This story begins as a recollection by the 80+ year old author, Alex White (aka Alex Black).   During World War I, Alex meets his soon-to-be best friend in a trench in France.  Alex is fighting for America and Harold is there for his beloved Britain.    While dodging mortars and hand-grenades, the two form a special bond.  As the war progresses, so does the likelihood that their deaths are near.  
Harold's dying words to Alex are the rekindling of past stories about Harold's "gorgeous" village in England named Gatford.  Alex is bequeathed a wad of gold the size of a fist and vows to find the place after his medical discharge.
Gatford proves to be almost impossible to find.  When Alex finally discovers it, he agrees it is gorgeous and decides to settle down there.  Only 18 years old and very impressionable, Alex gets into a relationship with the local witch, Magda, who is old enough to be his mother.   Alex discover that the nearby forest is called Middle Earth; the home to a nation of fairies.  
Alex slowly begins to break the rules passed on to him by town-folk and eventually falls in love with the diminutive fairy, Ruthana.  What follows is a sweet story of love and loss in a mixed-marriage (human and fairy) peppered with a vow of vengeance by the vindictive half-brother of Ruthana.
The narrative of this book is borderline grating.  Alex is the type of person that cannot take a stand on anything and questions everything he says and believes.  Not a good quality in an author leastwise a narrator.  The frequency of the narrator's "second thoughts" is so reoccurring that it almost becomes annoying.   And yet this story has enough twists and turns to keep the pages turning.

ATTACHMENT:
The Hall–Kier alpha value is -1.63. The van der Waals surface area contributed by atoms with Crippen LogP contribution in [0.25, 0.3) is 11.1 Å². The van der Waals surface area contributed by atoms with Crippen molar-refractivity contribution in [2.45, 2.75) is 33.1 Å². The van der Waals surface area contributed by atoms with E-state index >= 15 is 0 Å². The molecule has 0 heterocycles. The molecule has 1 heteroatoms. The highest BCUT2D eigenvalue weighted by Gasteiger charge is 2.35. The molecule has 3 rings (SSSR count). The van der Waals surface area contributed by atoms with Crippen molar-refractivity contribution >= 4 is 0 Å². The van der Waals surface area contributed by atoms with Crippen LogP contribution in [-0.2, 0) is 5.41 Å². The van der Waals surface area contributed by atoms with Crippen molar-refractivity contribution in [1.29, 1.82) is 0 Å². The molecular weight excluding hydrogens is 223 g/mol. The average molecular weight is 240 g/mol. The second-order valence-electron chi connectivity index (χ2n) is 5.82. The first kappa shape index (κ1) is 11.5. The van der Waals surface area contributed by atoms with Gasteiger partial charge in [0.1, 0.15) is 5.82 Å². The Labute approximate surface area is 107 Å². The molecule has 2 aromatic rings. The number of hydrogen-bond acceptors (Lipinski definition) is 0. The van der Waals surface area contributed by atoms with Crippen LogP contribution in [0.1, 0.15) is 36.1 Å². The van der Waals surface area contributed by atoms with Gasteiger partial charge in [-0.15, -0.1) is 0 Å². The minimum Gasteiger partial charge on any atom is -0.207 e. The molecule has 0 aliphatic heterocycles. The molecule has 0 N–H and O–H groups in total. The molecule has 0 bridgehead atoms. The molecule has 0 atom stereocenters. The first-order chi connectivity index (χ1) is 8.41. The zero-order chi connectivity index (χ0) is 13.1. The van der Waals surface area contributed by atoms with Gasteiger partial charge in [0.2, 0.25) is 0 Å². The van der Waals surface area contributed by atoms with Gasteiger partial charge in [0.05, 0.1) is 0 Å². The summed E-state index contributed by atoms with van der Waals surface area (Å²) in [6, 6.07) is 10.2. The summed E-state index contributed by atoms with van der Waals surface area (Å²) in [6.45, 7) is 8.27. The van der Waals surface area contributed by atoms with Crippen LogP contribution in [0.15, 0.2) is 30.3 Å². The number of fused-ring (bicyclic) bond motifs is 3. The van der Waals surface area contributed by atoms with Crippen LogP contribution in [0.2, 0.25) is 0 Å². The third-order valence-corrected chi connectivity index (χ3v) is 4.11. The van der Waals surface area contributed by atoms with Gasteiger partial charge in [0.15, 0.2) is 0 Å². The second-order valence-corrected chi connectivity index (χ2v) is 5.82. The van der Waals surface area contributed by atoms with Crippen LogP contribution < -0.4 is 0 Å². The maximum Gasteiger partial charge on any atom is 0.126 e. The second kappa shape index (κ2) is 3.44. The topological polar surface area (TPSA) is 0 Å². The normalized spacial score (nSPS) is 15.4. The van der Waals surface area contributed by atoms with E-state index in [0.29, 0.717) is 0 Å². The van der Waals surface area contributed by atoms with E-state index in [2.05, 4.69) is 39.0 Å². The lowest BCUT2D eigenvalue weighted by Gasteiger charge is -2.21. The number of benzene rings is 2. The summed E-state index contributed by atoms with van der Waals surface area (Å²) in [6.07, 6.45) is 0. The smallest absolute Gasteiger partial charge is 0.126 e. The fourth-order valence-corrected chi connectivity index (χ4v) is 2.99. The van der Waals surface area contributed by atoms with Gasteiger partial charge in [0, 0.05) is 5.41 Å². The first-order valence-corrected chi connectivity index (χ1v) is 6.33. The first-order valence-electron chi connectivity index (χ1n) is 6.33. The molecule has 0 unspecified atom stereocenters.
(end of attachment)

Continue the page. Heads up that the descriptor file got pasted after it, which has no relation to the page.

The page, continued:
Posted by mingh on 04/13/11
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When Diana Bishop finds an enchanted document in the Bodleian Library at Oxford University she doesn't think much of it. Diana is a reluctant witch from a long line of witches that extends to the Salem witch trials. But the find of this long lost book arouses the attention of every vampire, witch and daemon in the world. Witches, vampires and daemons don't mix well with each other, and even less with humans. But this find has the potential to drag them out into the open.
A very powerful vampire, with suspect intentions, aligns himself with Diana, he says, for her protection.  She is not sure what to think at the beginning of their relationship, but begins to fall in love with him.  But why are her Aunts so cagey about her past, her parents, and this vampire? 
Will the vampire remain her true protector? What is the meaning of this magic book? And why is it Diana who is destined to be the one to unleash all this magic in the world? These are the major questions in this adventure romance novel. From London, to France. to New England, follow Diana and the vampire Matthew as they try to outwit the others.
There is plenty of history in the book -- the vampire is very old and has known many people, and Diana is a Professor of History. Although not a time travel book, nor historical fiction, this book will remind many readers of Gabaldon's Outlander series.